“In the previous two non-presidential cycles, the RNC carried over $4.8 million and $3.1 million respectively in cash reserve balances into the presidential cycles,” Collins writes, underlining his words for emphasis. “In stark contrast, we enter the 2012 presidential cycle with 100% of the RNC’s $15 million in lines of credit tapped out, and unpaid bills likely to add millions to that debt.”

  7. If he’s not even able to win votes in San Diego anymore, hard to see how things could change.

    While Cooley won San Diego County by 13%, Harris just netted an impressive 900 votes out of the 10000 San Diego counted today: 5028-4129. That’s 55% of the two-way vote.

    San Diego now has 35,000 votes left – down from 60,000 48 hours ago, and it hasn’t helped Cooley at all.

  8. As the sole responsible Senator for dragging on the health care bill, I guess its fitting that his approval is -15.

    Montana University polled this in November of 2009 and found Baucus’s approval at 44/40. Baucus hasn’t been too helpful in 2010 so I am not surprised that it has dropped more.

  9. I listed the Iowa House and Senate Democrats before and after the election, grouped by Congressional district. We lost legislative seats in all five Congressional districts. Not a pretty picture and doesn’t make me confident about the Iowa Democratic Party’s GOTV program.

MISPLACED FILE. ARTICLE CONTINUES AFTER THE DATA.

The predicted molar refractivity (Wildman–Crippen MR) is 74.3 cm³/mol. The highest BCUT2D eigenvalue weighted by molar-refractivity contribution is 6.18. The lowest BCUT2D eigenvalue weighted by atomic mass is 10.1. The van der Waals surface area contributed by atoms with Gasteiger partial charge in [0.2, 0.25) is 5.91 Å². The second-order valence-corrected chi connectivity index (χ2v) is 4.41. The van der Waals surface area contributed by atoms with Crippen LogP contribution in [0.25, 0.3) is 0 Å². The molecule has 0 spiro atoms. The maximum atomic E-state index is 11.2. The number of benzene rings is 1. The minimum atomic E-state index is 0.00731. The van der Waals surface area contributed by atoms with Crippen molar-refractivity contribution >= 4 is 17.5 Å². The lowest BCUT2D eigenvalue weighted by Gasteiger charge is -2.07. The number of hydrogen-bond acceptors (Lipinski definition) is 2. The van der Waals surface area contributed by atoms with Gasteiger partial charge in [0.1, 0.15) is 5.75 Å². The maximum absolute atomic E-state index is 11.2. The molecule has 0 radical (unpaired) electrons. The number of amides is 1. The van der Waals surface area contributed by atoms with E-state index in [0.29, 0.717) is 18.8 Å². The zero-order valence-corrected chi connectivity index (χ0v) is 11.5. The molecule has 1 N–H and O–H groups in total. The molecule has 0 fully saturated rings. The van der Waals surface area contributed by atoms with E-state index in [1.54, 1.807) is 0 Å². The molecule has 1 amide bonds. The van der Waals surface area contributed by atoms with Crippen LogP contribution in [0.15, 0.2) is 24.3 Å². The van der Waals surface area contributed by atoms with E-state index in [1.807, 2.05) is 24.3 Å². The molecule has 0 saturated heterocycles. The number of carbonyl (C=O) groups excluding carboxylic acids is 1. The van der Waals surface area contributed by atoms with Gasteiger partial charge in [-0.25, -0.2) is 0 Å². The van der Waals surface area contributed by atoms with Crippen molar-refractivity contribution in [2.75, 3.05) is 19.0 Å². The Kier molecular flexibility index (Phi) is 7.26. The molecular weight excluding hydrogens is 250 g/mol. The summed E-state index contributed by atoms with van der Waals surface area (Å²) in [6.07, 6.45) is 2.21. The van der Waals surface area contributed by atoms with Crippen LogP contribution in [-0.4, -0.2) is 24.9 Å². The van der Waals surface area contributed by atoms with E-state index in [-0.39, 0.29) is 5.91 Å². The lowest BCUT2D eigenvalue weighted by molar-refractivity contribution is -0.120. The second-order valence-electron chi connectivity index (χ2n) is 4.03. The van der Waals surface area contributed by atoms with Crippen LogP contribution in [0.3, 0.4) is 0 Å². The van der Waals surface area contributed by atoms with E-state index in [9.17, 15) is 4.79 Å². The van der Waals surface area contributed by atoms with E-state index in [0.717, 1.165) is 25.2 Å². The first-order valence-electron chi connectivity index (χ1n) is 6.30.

I don’t know what the biggest problem was (lack of money, poor campaign message, poor targeting of voters), but we should have been able to save a few more legislative districts. Yes, it was bad at the top of the ticket, but we lost a bunch of state senators and representatives even in Braley’s, Loebsack’s and Boswell’s districts.

  10. Rahm is essentially a lakefront liberal in the context of Chicago politics, right? Where are the white ethnic candidates (Irish, Polish etc)? It seems like the other groups (Blacks and Hispanics) all have people in the mix. What am I missing?


    Up for re-election in 2012 in what will be New Jersey’s next statewide bonanza, U.S. Sen. Robert Menendez (D-Hoboken) now has a 38-41% approval rating, according to this morning’s Quinnipiac University poll.

    “Sen. Robert Menendez is said to be getting into gear for his 2012 campaign,” said Qunnipiac University Poll Director Maurice Carroll. “He’d better. Not only did Democrats lose Bergen County, right next door to Menendez’s Hudson County home, on Election Day; he gets a slightly negative job approval measure.

    There are not too many Republicans in NJ in the bench, unfortunately, but I think he’s beatable even when Obama wins the state.

    Given the likelihood of some Republican losing their congressional district, there’s an obvious opponent there.

  12. The AP has called it for Murkowski this afternoon.

    I think JimAK was the most ferocious Joe Miller supporter on SSP.  And he never relented in insisting Miller would win, even comfortably.

    Biggest prediction fail since Mark’s declaration we’d lose 93 House seats.